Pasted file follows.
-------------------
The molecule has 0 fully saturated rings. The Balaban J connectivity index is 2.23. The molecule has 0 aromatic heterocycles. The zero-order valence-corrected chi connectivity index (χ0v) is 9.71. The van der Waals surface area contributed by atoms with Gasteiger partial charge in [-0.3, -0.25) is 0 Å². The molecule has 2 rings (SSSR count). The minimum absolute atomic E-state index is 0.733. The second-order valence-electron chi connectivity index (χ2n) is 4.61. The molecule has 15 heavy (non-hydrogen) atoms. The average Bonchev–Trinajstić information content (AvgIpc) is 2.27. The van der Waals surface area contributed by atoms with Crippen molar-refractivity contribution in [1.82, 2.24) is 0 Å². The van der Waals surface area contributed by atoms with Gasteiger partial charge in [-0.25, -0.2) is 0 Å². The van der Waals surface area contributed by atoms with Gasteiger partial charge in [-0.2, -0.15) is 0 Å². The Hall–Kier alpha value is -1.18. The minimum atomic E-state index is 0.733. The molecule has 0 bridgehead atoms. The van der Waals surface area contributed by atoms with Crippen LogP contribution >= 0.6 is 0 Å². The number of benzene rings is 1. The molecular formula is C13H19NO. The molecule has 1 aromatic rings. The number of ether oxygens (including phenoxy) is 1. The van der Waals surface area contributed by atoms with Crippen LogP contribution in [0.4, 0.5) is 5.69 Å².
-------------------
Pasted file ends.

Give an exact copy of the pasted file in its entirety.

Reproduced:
The molecule has 0 fully saturated rings. The Balaban J connectivity index is 2.23. The molecule has 0 aromatic heterocycles. The zero-order valence-corrected chi connectivity index (χ0v) is 9.71. The van der Waals surface area contributed by atoms with Gasteiger partial charge in [-0.3, -0.25) is 0 Å². The molecule has 2 rings (SSSR count). The minimum absolute atomic E-state index is 0.733. The second-order valence-electron chi connectivity index (χ2n) is 4.61. The molecule has 15 heavy (non-hydrogen) atoms. The average Bonchev–Trinajstić information content (AvgIpc) is 2.27. The van der Waals surface area contributed by atoms with Crippen molar-refractivity contribution in [1.82, 2.24) is 0 Å². The van der Waals surface area contributed by atoms with Gasteiger partial charge in [-0.25, -0.2) is 0 Å². The van der Waals surface area contributed by atoms with Gasteiger partial charge in [-0.2, -0.15) is 0 Å². The Hall–Kier alpha value is -1.18. The minimum atomic E-state index is 0.733. The molecule has 0 bridgehead atoms. The van der Waals surface area contributed by atoms with Crippen LogP contribution >= 0.6 is 0 Å². The number of benzene rings is 1. The molecular formula is C13H19NO. The molecule has 1 aromatic rings. The number of ether oxygens (including phenoxy) is 1. The van der Waals surface area contributed by atoms with Crippen LogP contribution in [0.4, 0.5) is 5.69 Å².